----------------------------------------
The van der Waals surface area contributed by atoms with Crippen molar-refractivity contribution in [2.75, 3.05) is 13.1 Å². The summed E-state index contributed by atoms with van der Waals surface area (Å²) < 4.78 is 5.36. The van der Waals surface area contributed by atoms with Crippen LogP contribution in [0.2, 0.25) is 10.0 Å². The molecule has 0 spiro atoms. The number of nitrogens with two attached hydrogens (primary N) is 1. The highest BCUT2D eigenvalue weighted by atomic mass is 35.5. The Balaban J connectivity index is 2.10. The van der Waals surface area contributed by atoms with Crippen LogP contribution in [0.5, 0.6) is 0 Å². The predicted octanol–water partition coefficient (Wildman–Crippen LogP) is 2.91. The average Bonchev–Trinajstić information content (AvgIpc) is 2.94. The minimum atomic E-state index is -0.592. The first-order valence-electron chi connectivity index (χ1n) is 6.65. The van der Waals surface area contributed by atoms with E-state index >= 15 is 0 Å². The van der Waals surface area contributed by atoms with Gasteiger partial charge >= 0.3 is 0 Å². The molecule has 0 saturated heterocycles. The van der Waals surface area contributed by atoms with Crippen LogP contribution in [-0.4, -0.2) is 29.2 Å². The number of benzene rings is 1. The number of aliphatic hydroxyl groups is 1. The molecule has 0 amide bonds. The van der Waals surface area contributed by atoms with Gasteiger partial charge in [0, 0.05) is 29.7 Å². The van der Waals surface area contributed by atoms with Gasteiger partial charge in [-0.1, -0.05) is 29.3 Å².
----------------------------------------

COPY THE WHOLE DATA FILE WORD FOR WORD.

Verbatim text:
The van der Waals surface area contributed by atoms with Crippen molar-refractivity contribution in [2.75, 3.05) is 13.1 Å². The summed E-state index contributed by atoms with van der Waals surface area (Å²) < 4.78 is 5.36. The van der Waals surface area contributed by atoms with Crippen LogP contribution in [0.2, 0.25) is 10.0 Å². The molecule has 0 spiro atoms. The number of nitrogens with two attached hydrogens (primary N) is 1. The highest BCUT2D eigenvalue weighted by atomic mass is 35.5. The Balaban J connectivity index is 2.10. The van der Waals surface area contributed by atoms with Crippen LogP contribution in [0.5, 0.6) is 0 Å². The predicted octanol–water partition coefficient (Wildman–Crippen LogP) is 2.91. The average Bonchev–Trinajstić information content (AvgIpc) is 2.94. The minimum atomic E-state index is -0.592. The first-order valence-electron chi connectivity index (χ1n) is 6.65. The van der Waals surface area contributed by atoms with E-state index >= 15 is 0 Å². The van der Waals surface area contributed by atoms with Gasteiger partial charge >= 0.3 is 0 Å². The molecule has 0 saturated heterocycles. The van der Waals surface area contributed by atoms with Crippen LogP contribution in [-0.4, -0.2) is 29.2 Å². The number of benzene rings is 1. The number of aliphatic hydroxyl groups is 1. The molecule has 0 amide bonds. The van der Waals surface area contributed by atoms with Gasteiger partial charge in [0, 0.05) is 29.7 Å². The van der Waals surface area contributed by atoms with Gasteiger partial charge in [-0.1, -0.05) is 29.3 Å².